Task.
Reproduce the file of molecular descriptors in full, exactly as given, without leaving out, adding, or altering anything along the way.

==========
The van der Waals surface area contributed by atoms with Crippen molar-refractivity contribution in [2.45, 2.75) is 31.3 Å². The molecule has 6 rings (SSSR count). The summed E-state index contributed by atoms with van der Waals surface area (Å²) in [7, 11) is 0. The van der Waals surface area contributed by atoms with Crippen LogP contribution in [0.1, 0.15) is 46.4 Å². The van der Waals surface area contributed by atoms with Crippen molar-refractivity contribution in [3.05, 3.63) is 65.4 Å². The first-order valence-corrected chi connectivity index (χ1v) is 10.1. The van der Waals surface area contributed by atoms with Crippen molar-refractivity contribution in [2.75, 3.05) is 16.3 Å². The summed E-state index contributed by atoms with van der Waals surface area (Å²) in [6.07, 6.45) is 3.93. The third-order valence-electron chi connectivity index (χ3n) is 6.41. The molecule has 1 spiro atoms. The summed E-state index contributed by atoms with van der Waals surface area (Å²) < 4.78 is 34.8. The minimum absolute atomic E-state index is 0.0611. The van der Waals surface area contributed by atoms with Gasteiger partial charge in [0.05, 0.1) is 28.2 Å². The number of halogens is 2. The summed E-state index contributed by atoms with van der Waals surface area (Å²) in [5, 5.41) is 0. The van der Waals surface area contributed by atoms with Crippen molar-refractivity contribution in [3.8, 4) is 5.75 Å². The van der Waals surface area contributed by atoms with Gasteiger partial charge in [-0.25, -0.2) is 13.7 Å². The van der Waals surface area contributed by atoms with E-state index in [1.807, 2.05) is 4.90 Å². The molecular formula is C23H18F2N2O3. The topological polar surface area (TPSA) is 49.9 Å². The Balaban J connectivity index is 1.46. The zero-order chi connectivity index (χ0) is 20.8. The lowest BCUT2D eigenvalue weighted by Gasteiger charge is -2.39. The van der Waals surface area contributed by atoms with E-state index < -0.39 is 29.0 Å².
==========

The van der Waals surface area contributed by atoms with Crippen molar-refractivity contribution in [2.45, 2.75) is 31.3 Å². The molecule has 6 rings (SSSR count). The summed E-state index contributed by atoms with van der Waals surface area (Å²) in [7, 11) is 0. The van der Waals surface area contributed by atoms with Crippen LogP contribution in [0.1, 0.15) is 46.4 Å². The van der Waals surface area contributed by atoms with Crippen molar-refractivity contribution in [3.05, 3.63) is 65.4 Å². The first-order valence-corrected chi connectivity index (χ1v) is 10.1. The van der Waals surface area contributed by atoms with Crippen molar-refractivity contribution in [2.75, 3.05) is 16.3 Å². The summed E-state index contributed by atoms with van der Waals surface area (Å²) in [6.07, 6.45) is 3.93. The third-order valence-electron chi connectivity index (χ3n) is 6.41. The molecule has 1 spiro atoms. The summed E-state index contributed by atoms with van der Waals surface area (Å²) < 4.78 is 34.8. The minimum absolute atomic E-state index is 0.0611. The van der Waals surface area contributed by atoms with Gasteiger partial charge in [0.05, 0.1) is 28.2 Å². The number of halogens is 2. The summed E-state index contributed by atoms with van der Waals surface area (Å²) in [5, 5.41) is 0. The van der Waals surface area contributed by atoms with Crippen molar-refractivity contribution in [3.8, 4) is 5.75 Å². The van der Waals surface area contributed by atoms with Gasteiger partial charge in [-0.25, -0.2) is 13.7 Å². The van der Waals surface area contributed by atoms with E-state index in [1.807, 2.05) is 4.90 Å². The molecular formula is C23H18F2N2O3. The topological polar surface area (TPSA) is 49.9 Å². The Balaban J connectivity index is 1.46. The zero-order chi connectivity index (χ0) is 20.8. The lowest BCUT2D eigenvalue weighted by Gasteiger charge is -2.39. The van der Waals surface area contributed by atoms with E-state index < -0.39 is 29.0 Å².